When it comes to Afghanistan, the central question before U.S. policymakers was not whether full withdrawal from the country advanced human rights. It wasn’t whether our allies would be unnerved by America’s conspicuous lack of resolve or if our partners abroad would be disinclined to cooperate with the United States in the future. All of these fronts have deteriorated as a result of America’s bug out from Afghanistan. The central question facing America’s public officials was far narrower than that: Are Americans safer as a result? The Biden administration’s more political officials cannot answer that question honestly.

In testimony before members of the House of Representatives Monday, Secretary of State Antony Blinken insisted that the administration is “focused on counterterrorism.” Toward that end, the Taliban have suddenly become our invaluable partners. “The Taliban has committed to prevent terrorist groups from using Afghanistan as a base for external operations that could threaten the United States or our allies, including al-Qaida and ISIS-K,” Blinken claimed.

Based on all publicly available information, that statement is both preposterous and recklessly irresponsible.

Throughout the Trump administration’s dubious negotiations with Taliban representatives over the final year of his presidency, the Taliban’s steadfast rejection of Western request to renounce their support for al-Qaeda was a sticking point. It wasn’t one that prevented the Trump administration from securing and celebrating a tentative withdrawal deal, to the Trump administration’s discredit. But nor did that prove an obstacle for the Biden administration when its members renegotiated that deal, crafted their own plan for withdrawal, and executed it.

Following the Taliban’s reconquest of Afghanistan, the organization has tapped Sirajuddin Haqqani to serve as the regime’s minister of interior overseeing domestic security. Haqqani’s eponymous network was dubbed by the United Nations as recently as June the “primary liaison between the Taliban and Al-Qaida.” Haqqani himself is an insurgent commander with a record of overseeing suicide bombing missions, terrorizing and murdering civilians, and plotting the export of terrorism abroad. The FBI continues to offer a $10 million reward for information leading to his arrest, and the UN judged Haqqani “to be a member of the wider Al-Qaida leadership, but not of the Al-Qaida core leadership”—an exquisitely fine distinction.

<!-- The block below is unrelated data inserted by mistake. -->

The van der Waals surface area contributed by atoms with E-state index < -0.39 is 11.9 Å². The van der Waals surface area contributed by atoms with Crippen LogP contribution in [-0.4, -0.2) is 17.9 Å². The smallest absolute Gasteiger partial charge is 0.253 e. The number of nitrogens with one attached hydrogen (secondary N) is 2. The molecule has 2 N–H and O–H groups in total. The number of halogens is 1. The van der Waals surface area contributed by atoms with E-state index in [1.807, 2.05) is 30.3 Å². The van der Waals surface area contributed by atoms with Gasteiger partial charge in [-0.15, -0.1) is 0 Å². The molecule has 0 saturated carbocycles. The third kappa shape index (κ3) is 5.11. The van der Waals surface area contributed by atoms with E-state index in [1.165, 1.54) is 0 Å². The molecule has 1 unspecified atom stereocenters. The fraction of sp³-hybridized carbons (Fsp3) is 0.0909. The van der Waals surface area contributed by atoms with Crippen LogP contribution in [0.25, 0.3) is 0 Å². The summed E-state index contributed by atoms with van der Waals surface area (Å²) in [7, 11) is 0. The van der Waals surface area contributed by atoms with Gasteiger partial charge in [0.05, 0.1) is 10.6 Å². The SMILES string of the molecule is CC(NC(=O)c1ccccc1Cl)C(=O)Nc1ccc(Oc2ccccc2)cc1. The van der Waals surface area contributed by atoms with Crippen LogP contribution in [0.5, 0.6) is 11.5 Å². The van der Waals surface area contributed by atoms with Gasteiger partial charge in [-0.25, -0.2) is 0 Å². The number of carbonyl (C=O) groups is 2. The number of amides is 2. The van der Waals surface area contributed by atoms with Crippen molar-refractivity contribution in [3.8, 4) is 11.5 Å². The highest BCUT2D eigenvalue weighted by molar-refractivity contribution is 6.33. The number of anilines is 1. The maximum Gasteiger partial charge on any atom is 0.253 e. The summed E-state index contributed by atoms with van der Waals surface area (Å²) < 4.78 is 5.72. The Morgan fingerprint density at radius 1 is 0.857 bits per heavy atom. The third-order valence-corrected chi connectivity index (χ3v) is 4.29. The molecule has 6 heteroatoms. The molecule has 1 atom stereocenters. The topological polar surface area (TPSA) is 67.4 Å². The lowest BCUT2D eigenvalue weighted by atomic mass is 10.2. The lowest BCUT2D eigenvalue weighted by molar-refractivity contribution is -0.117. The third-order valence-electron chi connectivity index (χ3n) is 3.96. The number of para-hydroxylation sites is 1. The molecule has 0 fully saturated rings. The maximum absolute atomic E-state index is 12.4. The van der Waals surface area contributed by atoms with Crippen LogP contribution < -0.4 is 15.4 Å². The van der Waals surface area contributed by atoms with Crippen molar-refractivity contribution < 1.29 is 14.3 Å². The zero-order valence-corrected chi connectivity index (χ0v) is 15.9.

In more operationally focused executive agencies, the Taliban is not receiving the kind of apple-polishing treatment Blinken is administering. In testimony on Tuesday, the director of the Defense Intelligence Agency, Scott Berrier, and the deputy director of the CIA, David Cohen, agreed that al-Qaeda could speedily reconstitute itself in Afghanistan and reassume the capability to threaten the U.S. homeland in 12 to 24 months. That, Berrier said, is a “conservative” estimate.

Cohen added that there are indications that aspiring Islamist jihadists, including al-Qaeda, are already relocating to Afghanistan in the expectation that it will again become a base from which to mount operations. This exposes the lie in one of the Biden administration’s preferred talking points. They insist that the locus of transnational Islamist terrorism has moved away from Afghanistan and elsewhere into the Middle East, therefore we must meet the threat where it lives. But the only reason that Afghanistan was not the locus of terror is because we were actively preventing it from becoming that once again. Obviously. In the absence of active counterterrorism operations, al-Qaeda will reconstitute itself.

This comports with what Chairman of the Joint Chiefs of Staff Mark Milley told members of Congress in August regarding the accelerated timeline in which al-Qaeda could present a threat to the homeland, and it dovetails with the assessments of former CIA Directors Mike Morell and Leon Panetta. “The reconstruction of al-Qaida’s homeland attack capability will happen quickly, in less than a year, if the U.S. does not collect the intelligence and take the military action to prevent it,” Morell said. “[I]t’s clear to me that they’re going to continue to support Al-Qaeda, and allow Al-Qaeda to basically continue to develop and expand,” Panetta agreed. “And I think they will plan additional attacks on our country, as well as elsewhere.”

If the Taliban are seeing to America’s long-term national security interests in Afghanistan, it seems that only Sec. Blinken is aware of it. Given how brazenly his assurances contradict the community of current and former national-security professionals, however, neither Congress nor the American people should take him at his word. The security of the United States could depend on it.

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